Niyaz Hussain, a Delhi-based artist, did not have an easy life. Yet, he did not let his passion for painting wear off. After school, when Hussain did not have enough money to enrol himself in a college, he would do many odd jobs — from selling vegetables to tailoring.
However, even in such circumstances, he drew and learnt everything that he would in college in the future. So much so that when he was selling vegetables in Okhla Sabzi Mandi, he would study and draw sketches of labourers and workers there.
“I would wake up early in the morning, almost at four, and sell vegetables till 10 am. I would send this money to my mother to support my family. Then I would sell some more vegetables in the evening to buy art supplies for myself. Evening was also the time when I sketched labourers and workers present in the mandi or nearby railway station” the 29-year-old recalled.
Hussain came to Delhi from a small town, Jaunpur in Uttar Pradesh, at the age of two. He suffered from polio and his parents had come to look for treatment in the city. His father, who works as a tailor, and mother, who is a housewife, stayed in the slum area of Srinivaspuri and this is where Hussain lived most of his life.
“Disabled people have to face hopelessness almost every day. This is when they need emotional strength to build themselves up. This was the time when my parents, especially my mother, did not give up on me. I had become a recluse and my relatives would taunt me. However, over the years, I built up confidence and it was only possible because of my mother. She did not give up on me even when others did,” he said.
Hussain has created a buzz in the city’s artistic circles, encouraging those who come from marginalised communities and specially-abled people to pursue their dreams. For this, he started Maqaam Foundation in 2022, where he teaches slum children multiple life skills to equip them for the future.
“I want to give these children an equal platform. A space where their disability, caste, class, or sexual identity does not matter. I just care about the potential they have and I want to nurture it so that they can see beyond their own social positions, which becomes quite difficult at times,” he said.
The foundation holds several workshops in multiple slum areas of Delhi. In his first exhibition at Arpana Art Gallery in 2022, there were 35 artists from different backgrounds.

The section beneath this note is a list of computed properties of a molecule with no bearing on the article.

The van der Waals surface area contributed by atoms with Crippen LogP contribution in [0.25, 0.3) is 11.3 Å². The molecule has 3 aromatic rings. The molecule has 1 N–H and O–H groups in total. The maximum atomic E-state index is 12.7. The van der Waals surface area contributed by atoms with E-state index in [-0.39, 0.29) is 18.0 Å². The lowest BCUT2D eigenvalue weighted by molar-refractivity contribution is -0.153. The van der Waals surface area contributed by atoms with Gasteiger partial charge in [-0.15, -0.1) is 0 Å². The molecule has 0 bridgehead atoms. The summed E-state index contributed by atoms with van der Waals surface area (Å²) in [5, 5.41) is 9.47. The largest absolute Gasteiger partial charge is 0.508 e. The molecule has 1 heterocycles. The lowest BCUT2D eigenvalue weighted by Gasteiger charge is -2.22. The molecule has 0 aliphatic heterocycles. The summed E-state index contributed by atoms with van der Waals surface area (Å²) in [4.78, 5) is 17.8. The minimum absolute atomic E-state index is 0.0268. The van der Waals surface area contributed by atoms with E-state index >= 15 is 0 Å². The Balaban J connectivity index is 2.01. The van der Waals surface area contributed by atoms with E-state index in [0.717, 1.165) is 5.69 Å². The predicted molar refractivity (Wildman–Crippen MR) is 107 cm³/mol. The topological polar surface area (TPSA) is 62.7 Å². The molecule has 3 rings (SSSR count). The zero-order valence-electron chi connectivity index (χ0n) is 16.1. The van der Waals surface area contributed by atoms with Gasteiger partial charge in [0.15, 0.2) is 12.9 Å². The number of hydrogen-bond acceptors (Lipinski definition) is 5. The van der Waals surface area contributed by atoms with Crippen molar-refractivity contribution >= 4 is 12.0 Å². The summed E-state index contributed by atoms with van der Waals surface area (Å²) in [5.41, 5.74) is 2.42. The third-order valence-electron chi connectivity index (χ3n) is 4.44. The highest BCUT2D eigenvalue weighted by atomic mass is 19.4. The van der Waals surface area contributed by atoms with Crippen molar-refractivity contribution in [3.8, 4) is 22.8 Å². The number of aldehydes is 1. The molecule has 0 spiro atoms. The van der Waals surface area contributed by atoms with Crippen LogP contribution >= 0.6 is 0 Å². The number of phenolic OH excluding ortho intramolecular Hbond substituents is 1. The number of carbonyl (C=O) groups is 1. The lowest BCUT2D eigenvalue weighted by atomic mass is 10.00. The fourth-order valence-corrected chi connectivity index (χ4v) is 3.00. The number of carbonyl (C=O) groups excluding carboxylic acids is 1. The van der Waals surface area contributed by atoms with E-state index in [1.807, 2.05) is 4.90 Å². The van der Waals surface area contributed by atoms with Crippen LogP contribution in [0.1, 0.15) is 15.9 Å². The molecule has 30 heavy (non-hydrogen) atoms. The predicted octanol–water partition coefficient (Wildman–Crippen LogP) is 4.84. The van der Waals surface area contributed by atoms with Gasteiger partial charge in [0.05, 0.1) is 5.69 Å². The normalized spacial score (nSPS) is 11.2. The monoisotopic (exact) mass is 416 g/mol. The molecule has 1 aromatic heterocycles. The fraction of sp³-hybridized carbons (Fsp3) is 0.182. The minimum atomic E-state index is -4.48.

“Senior artists and national awardees also participated in the exhibition. The reason I invited them was because many times, junior artists do not get a platform to exhibit their art with senior artists. I wanted to fill that gap. As many artists came from marginalised communities, it gave them a sense of confidence,” he said.
Hussain thanks his volunteers for their support and motivation to keep the project happening.
Currently, Maqaam Foundation works for 250 children from Noor Nagar, Srinivaspuri, Jamia Nagar among other areas. The foundation also supports these children’s parents to make them financially strong in order to support their children’s education.
Hussain sees himself in the children he works for. He told Patriot that he did not have any friends during childhood and would often spend time alone.
“I believe this happened also because of my disability. I started school very late, at the age of 12, and I did not fit in because I was constantly reminded of my disability, in ways nobody would even realise. You know, this childhood loneliness seeped into adulthood and I faced challenges in college as well. Even now, I do not have many friends,” he shared.
“I was also very disappointed with the society. People either taunted me or looked at me with sympathy,” he said.
“Whenever someone is disabled, the society will just focus on their disability. Suppose if a disabled person has a paintbrush in his hands, the society will first look at his disability rather than the brush, as if his disability is his identity [and not him being an artist].”
He studied in the fine arts department at Jamia Millia Islamia. In college, similar hardships followed. Lack of financial support at under-graduate level worsened the situation. However, Hussain continued, taking inspiration from Dutch painter Vincent Van Gogh and Spanish painter Salvador Dali.
“These two artists are a part of my journey. Especially Van Gogh and the kind of troubled life he lived. I know I am not as great as these artists, but I could relate to them and this kept me motivated and inspired me to continue,” he said.
Shehwaaz covers community, sexuality, gender, and other social issues for Patriot.